"Former CPSC Watchdog Condemns her Former Agency for Biased, Unacceptable Junk Science," By American Council on Science and Health. In an article in The Hill, former Consumer Product Safety Commission member (2005-13, Acting Chair 2006-9) Nancy Nord calls it like it is regarding the shoddy, biased job the CPSC did in evaluating potential human risks from a commonly used phthalate, DINP. Hear her dismay in the title, Using poor science and stale data to support flawed policy. Not much more needs … [Read more...]

Dr. Oz Rebuked For Quackery

"Dr. Oz Rebuked by Medical Professionals," By Angela Logomasini. For a long time, TV personally and Cardiothoracic surgeon Dr. Mehmet Oz has gotten little criticism for his sensationalist and often junk science-laden advice. Finally, members of Congress from both parties called him to the table—asking him to appear at congressional hearings related to fraudulent claims about dietary supplements and other products. A largely unapologetic Oz said ,“I actually do personally believe in the items I … [Read more...]

Give Oz The Boot

"Dr. Henry Miller To Columbia: Give Oz The Boot," By Josh Bloom. Although I have done my share of writing on Dr. Oz (much of it humorous, and some just in poor taste), the following has nothing to do with me. Dr. Henry Miller, a Robert Wesson Fellow in Scientific Philosophy and Public Policy at the Hoover Institution, who writes regularly about matters concerning junk science and medicine, and their effect on public health policy, has decided to take matters into his own hands. In a letter to … [Read more...]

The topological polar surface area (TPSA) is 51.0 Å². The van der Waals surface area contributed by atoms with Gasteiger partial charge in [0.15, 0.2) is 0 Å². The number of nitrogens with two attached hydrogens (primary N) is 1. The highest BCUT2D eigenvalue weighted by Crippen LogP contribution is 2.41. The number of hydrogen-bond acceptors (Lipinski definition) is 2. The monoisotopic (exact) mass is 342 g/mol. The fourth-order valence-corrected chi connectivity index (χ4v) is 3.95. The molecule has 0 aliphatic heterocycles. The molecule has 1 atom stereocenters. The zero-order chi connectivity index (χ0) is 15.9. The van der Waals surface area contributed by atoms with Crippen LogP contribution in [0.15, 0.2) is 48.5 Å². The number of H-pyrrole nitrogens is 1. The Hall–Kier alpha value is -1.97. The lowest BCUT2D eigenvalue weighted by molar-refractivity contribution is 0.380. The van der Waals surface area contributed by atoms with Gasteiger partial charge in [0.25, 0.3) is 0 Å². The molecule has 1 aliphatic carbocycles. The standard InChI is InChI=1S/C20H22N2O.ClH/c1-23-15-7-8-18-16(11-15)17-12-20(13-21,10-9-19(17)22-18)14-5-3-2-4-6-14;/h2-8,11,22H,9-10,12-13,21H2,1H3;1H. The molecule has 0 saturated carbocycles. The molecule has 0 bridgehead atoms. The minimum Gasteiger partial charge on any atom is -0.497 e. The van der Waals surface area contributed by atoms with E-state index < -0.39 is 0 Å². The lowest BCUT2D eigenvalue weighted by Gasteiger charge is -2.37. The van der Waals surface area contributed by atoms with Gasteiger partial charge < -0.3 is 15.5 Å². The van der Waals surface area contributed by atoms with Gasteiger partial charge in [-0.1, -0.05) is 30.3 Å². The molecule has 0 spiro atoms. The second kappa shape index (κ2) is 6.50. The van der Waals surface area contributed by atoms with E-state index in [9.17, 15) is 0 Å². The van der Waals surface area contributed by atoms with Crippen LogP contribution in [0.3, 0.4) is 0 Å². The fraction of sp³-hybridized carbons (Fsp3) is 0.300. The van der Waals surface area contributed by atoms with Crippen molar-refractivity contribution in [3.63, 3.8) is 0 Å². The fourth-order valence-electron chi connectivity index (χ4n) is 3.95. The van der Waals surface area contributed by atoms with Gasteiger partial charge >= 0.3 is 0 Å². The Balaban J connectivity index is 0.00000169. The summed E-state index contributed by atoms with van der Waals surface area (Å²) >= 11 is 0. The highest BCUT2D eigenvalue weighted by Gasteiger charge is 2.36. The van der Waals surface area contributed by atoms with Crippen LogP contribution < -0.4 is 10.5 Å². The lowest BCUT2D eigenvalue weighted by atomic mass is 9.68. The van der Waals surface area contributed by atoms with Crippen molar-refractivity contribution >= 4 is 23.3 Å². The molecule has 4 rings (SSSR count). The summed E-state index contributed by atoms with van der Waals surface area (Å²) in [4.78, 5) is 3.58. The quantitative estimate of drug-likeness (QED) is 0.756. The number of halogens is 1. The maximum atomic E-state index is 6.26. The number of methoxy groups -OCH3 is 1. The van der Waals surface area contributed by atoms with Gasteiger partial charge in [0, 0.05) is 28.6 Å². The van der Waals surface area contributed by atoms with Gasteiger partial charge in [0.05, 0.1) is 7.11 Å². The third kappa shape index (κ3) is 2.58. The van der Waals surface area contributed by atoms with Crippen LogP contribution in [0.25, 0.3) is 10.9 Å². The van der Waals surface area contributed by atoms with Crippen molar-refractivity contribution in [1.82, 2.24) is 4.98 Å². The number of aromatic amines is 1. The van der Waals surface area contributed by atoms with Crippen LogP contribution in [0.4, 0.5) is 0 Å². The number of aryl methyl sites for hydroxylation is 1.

The Dose Makes the Poison

"Dr. Perrone: The Dose Makes the Poison," by Dr. Joseph Perrone. Too much of anything is rarely good for our health. As we recently learned from an Arkansas man's scary experience, drinking a gallon of iced tea every day could cause kidney failure. Even water can be deadly—drinking too much, too fast can lead to a dangerous condition known as water intoxication. The small risk of health issues from drinking way too much tea or water shouldn't stop us from hydrating. But we're constantly being … [Read more...]

Medical Professionals Speak Out About Dr. OZ

"Dr. Henry Miller Looks Behind the Curtain and Others Finally," By American Council on Science and Health. Yesterday we reported that ACSH friend, Dr. Henry Miller of the Hoover Institute, wrote a very blunt letter to Dr. Lee Goldman, the Dean of the Faculties of Health Sciences and Medicine at Columbia University, calling for the removal of Dr. Mehmet Oz from the faculty at the university. The beginning of Miller’s letter read, “We are surprised and dismayed that Columbia University’s College … [Read more...]

What is the Biggest Challenge to Honeybee Hive Health?

CLAIM: Colony Collapse Disorder is the biggest threat to honeybees. REALITY: CCD is a relatively small threat to honeybees compared to other well-known challenges.   "With a third of honeybee colonies disappearing due to ‘colony collapse disorder,’ it’s time to move into high gear to find a solution,” claims one Mother Jones article on the topic. But to find a solution, we need to understand the problem, and CCD is really not the main challenge facing honeybees. Not all … [Read more...]

Flawed Data = Flawed Phthalates Rule